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PLoS One. 2019 Aug 20;14(8):e0221143. doi: 10.1371/journal.pone.0221143. eCollection 2019.

The effect of H1N1 vaccination on serum miRNA expression in children: A tale of caution for microRNA microarray studies.

Author information

Oxford Vaccine Group, Department of Paediatrics, University of Oxford, Oxford, Oxfordshire, United Kingdom.
NIHR Oxford Biomedical Research Centre, Oxford, Oxfordshire, United Kingdom.



MicroRNAs (miRNAs) are a class of small regulatory RNAs around 21-25 nucleotides in length which govern many aspects of immunity including the host innate and adaptive responses to infection. RT-qPCR studies of select microRNAs show that vaccination alters the expression circulating microRNAs but the effect of vaccination on the global microRNA population (i.e. micronome) has never been studied.


To describe vaccine associated changes in the expression of microRNAs 21 days after vaccination in children receiving a pandemic influenza (H1N1) vaccination.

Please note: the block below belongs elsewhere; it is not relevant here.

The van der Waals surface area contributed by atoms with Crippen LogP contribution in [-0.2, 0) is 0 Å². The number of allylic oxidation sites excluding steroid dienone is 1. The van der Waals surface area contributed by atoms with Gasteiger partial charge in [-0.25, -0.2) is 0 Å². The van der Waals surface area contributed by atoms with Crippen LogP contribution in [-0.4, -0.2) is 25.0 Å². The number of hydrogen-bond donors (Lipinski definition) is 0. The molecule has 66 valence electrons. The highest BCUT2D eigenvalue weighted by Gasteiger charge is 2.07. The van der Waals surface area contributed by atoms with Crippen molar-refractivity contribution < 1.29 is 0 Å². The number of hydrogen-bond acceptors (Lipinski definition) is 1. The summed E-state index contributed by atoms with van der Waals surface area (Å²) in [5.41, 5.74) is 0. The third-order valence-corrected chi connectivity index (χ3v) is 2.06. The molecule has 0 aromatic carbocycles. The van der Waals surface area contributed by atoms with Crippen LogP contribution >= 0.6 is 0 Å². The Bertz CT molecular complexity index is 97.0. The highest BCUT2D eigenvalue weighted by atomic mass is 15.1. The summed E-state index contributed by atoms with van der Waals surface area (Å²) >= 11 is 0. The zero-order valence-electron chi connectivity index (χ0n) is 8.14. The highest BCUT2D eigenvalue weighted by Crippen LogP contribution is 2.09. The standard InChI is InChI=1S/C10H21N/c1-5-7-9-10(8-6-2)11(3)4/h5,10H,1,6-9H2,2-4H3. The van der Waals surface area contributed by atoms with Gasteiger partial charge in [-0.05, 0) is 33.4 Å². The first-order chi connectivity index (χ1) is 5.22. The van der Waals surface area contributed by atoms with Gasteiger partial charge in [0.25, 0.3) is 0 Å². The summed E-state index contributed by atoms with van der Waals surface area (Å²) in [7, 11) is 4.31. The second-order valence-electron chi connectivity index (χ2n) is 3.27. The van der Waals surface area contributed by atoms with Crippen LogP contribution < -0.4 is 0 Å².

Serum samples were obtained from children aged 6 months to 12 years enrolled in an open label randomised control trial of two pandemic influenza (H1N1) vaccines, in which participants received either ASO3B adjuvanted split virion or a whole virion non-adjuvanted vaccine. MicroRNA expression was profiled in a discovery cohort of participants prior to, and 21 days after vaccination using an Agilent microarray platform. Findings were followed up by RT-qPCR in the original discovery cohort and then in a validation cohort of participants taken from the same study.


44 samples from 22 children were assayed in a discovery cohort. The microarray results revealed 19 microRNAs were differentially expressed after vaccination after adjustment for multiple testing. The microarray detected ubiquitous expression of several microRNAs which could not be validated by RT-qPCR, many of which have little evidence of existence in publicly available RNA sequencing data. Real time PCR (RT-qPCR) confirmed downregulation of miR-142-3p in the discovery cohort. These findings were not replicated in the subsequent validation cohort (n = 22).


This study is the first study to profile microRNA expression after vaccination. An important feature of this study is many of the differentially expressed microRNAs could not be detected and validated by RT-qPCR. This study highlights the care that should be taken when interpreting omics biomarker discovery, highlighting the need for supplementary methods to validate microRNA microarray findings, and emphasises the importance of validation cohorts. Data from similar studies which do not meet these requirements should be interpreted with caution.

Conflict of interest statement

The authors have declared that no competing interests exist.

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